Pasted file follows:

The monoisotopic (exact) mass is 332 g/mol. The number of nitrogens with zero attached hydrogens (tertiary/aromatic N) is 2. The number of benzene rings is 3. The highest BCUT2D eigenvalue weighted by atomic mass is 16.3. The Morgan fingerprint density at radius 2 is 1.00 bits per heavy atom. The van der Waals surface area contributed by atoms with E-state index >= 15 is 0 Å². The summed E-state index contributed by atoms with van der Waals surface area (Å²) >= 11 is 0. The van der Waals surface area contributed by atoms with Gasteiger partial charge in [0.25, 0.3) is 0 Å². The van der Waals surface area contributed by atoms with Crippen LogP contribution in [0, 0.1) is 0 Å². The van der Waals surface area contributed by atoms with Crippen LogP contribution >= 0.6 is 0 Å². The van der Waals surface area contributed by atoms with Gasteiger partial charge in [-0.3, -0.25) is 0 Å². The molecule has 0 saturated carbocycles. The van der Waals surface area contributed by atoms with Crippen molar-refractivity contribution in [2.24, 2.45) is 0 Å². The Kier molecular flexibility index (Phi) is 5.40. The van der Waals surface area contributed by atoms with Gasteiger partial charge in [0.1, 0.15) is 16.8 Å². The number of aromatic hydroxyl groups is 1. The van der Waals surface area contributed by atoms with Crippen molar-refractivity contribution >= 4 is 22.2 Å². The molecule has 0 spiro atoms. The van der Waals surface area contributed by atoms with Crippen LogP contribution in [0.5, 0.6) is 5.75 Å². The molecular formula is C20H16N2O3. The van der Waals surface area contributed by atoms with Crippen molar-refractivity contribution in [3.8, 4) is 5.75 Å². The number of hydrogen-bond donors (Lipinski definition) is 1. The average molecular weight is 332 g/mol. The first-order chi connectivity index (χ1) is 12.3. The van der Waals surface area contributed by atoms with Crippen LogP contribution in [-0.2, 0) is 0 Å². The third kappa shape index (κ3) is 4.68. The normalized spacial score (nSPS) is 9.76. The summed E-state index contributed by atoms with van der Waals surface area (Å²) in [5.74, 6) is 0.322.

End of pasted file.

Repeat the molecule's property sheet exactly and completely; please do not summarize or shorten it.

The monoisotopic (exact) mass is 332 g/mol. The number of nitrogens with zero attached hydrogens (tertiary/aromatic N) is 2. The number of benzene rings is 3. The highest BCUT2D eigenvalue weighted by atomic mass is 16.3. The Morgan fingerprint density at radius 2 is 1.00 bits per heavy atom. The van der Waals surface area contributed by atoms with E-state index >= 15 is 0 Å². The summed E-state index contributed by atoms with van der Waals surface area (Å²) >= 11 is 0. The van der Waals surface area contributed by atoms with Gasteiger partial charge in [0.25, 0.3) is 0 Å². The van der Waals surface area contributed by atoms with Crippen LogP contribution in [0, 0.1) is 0 Å². The van der Waals surface area contributed by atoms with Crippen LogP contribution >= 0.6 is 0 Å². The van der Waals surface area contributed by atoms with Gasteiger partial charge in [-0.3, -0.25) is 0 Å². The molecule has 0 saturated carbocycles. The van der Waals surface area contributed by atoms with Crippen molar-refractivity contribution in [2.24, 2.45) is 0 Å². The Kier molecular flexibility index (Phi) is 5.40. The van der Waals surface area contributed by atoms with Gasteiger partial charge in [0.1, 0.15) is 16.8 Å². The number of aromatic hydroxyl groups is 1. The van der Waals surface area contributed by atoms with Crippen molar-refractivity contribution >= 4 is 22.2 Å². The molecule has 0 spiro atoms. The van der Waals surface area contributed by atoms with Crippen LogP contribution in [0.5, 0.6) is 5.75 Å². The molecular formula is C20H16N2O3. The van der Waals surface area contributed by atoms with Crippen molar-refractivity contribution in [3.8, 4) is 5.75 Å². The number of hydrogen-bond donors (Lipinski definition) is 1. The average molecular weight is 332 g/mol. The first-order chi connectivity index (χ1) is 12.3. The van der Waals surface area contributed by atoms with Crippen LogP contribution in [-0.2, 0) is 0 Å². The third kappa shape index (κ3) is 4.68. The normalized spacial score (nSPS) is 9.76. The summed E-state index contributed by atoms with van der Waals surface area (Å²) in [5.74, 6) is 0.322.